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Moulin Rouge: Theatrical route to romance

SOME CALLED it exhilarating. Some found it disappointing. But nobody could ignore Baz Luhrmann's ``Moulin Rouge''. By its sheer variety of ideas, though not always original, its riot of colours, which often distracted and diverted attention, and its energetic motion and movement, usually digitilised in a way that took the soul out of the movie, the English-language Cannes International Film Festival (May 2001) opener pacified and mollycoddled critics into a state of arty restlessness. Which left little room for any clarity of view. Those vehemently opposed to this latest Luhrmann work found themselves tapping to the beat of the Cancan dancers as Nicole Kidman led them in a musical extravaganza, not seen in a while. Dancers in flesh and blood were lined up on the opening night outside the main screening venue on the French Riviera.

Later, at a party hosted by the movie's producer, Twentieth Century Fox, there was much cancanning as Kidman trooped in to a volley of mirth and music. And those who admired ``Moulin Rouge'' found themselves dissenting in degrees, albeit small.

The medley of characters and the mishmash of ideas, they thought, got the frames into a jumbled mess. There was little scope for emotions to take root in this melodramatic misadventure. Or, was this clearly how Luhrmann had intended it to be, and a casualty of this was acting, though Kidman manages to wriggle out of her tights to give a performance one can look back on, even take it home.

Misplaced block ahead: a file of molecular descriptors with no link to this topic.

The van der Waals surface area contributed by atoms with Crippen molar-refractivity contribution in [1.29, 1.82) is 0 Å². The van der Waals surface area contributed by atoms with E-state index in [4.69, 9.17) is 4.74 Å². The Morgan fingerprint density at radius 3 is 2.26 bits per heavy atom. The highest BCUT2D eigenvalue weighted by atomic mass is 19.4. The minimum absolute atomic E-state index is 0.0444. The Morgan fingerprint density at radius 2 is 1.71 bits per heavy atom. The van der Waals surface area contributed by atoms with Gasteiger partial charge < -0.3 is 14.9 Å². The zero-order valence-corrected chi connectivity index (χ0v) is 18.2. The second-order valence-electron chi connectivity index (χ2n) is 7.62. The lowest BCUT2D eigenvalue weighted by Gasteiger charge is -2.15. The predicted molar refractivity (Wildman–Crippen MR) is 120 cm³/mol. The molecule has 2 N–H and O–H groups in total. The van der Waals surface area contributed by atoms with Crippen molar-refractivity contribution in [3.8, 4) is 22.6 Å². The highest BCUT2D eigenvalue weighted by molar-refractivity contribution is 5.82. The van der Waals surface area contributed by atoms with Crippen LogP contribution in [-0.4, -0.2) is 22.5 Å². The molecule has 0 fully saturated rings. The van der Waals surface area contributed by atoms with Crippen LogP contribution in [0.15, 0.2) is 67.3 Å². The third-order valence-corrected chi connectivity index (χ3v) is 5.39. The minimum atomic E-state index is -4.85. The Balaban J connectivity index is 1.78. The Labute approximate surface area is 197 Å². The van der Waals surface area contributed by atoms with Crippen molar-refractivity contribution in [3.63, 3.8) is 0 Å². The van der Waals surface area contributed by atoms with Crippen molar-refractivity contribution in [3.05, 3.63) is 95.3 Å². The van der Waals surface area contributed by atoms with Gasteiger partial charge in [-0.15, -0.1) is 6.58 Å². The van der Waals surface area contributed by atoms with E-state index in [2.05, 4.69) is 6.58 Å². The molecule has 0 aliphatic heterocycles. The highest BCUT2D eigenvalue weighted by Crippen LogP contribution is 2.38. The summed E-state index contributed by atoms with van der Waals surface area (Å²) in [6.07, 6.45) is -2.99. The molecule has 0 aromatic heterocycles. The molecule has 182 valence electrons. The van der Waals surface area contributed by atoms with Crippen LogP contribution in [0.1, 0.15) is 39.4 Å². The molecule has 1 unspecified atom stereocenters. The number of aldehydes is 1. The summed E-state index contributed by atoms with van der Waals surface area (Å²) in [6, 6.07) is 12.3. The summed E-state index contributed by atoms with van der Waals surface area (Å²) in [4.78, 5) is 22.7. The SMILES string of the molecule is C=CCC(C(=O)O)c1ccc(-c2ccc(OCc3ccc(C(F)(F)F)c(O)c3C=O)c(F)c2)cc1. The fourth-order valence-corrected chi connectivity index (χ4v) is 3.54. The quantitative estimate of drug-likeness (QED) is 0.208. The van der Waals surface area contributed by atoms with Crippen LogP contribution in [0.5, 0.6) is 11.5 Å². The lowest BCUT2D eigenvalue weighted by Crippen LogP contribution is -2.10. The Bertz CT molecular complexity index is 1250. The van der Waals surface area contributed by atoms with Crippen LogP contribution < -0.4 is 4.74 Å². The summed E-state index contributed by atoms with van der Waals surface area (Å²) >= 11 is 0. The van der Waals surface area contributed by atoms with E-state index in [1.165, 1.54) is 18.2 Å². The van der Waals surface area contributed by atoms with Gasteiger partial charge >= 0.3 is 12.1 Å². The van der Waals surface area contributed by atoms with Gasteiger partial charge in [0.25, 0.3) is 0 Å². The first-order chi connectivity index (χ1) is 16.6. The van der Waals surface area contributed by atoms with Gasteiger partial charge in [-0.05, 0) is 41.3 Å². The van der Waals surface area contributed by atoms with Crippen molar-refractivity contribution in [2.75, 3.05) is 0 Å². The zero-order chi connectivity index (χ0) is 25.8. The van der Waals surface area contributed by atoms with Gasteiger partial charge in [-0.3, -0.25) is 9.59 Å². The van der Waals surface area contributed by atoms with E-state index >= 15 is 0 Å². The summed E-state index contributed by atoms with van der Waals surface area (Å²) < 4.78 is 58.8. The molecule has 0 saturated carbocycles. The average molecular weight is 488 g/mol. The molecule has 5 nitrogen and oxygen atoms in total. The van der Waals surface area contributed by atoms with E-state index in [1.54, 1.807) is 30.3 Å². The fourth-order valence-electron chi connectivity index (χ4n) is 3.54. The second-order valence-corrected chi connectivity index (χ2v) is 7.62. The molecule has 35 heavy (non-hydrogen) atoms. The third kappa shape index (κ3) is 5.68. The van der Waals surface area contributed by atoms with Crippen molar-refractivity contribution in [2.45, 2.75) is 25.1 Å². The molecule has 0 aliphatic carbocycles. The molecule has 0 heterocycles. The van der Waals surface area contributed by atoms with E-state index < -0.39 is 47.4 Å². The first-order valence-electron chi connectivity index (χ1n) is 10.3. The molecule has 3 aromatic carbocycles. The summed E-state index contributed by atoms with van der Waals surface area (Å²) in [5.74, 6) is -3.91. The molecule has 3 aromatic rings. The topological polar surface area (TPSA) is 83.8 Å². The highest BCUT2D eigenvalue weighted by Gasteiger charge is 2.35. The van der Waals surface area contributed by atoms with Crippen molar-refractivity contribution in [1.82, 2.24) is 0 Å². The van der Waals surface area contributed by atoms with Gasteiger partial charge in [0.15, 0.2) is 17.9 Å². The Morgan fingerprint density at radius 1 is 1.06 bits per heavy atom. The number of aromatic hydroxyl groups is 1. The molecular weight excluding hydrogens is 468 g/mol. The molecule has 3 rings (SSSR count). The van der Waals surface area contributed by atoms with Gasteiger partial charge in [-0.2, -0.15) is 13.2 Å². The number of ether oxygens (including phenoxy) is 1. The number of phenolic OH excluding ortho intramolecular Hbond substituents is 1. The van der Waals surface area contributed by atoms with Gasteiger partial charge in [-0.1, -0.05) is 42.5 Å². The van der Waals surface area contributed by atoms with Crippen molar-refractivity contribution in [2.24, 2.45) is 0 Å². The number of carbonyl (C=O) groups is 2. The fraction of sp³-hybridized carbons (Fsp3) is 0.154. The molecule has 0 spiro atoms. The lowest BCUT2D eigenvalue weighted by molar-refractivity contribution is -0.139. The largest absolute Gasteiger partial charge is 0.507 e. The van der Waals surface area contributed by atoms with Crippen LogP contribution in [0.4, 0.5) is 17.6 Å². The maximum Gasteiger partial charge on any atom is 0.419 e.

``Moulin Rouge'' - made by an Australian, produced by a big American house and set in the Paris of 1899 - helped Cannes to strike the right notes in the Festival that has been struggling to find a compromise between the arty and the crass commercial cinema (though I would much prefer to describe these two points as good and bad ) as it has been trying to rope in Hollywood on a bandwagon of European and Asian delicacies.

Of course, the Luhrmann creation took adequate care of Cannes' conflicting state of existence. It talks of a penniless Indian sitar player and a maharaja while throwing in an image or two of Ganesha and adding ``chuma chuma'' to the sound track. But was Bohemian Paris at that familiar with these things so essentially Indian.

A fellow French journalist felt that it was, as he added a little diffidently that France had by then colonised some parts of India. However, Luhrmann is not exactly into a time capsule. He has extrapolated from those oft-heard songs and dialogue of the past 20 years.

When Julie Andrews' ``The hills are alive with the sound of music'' are montaged together in a new setting, the meaning may change, but the fact remains that it is not entirely novel. Lines such as ``Diamonds are a girl's best friend'' and ``Love is a many splendoured thing, love lifts up where we belong, all you need is love'' though giving a certain elasticity to the period appear somewhat detrimental to the mood of the times.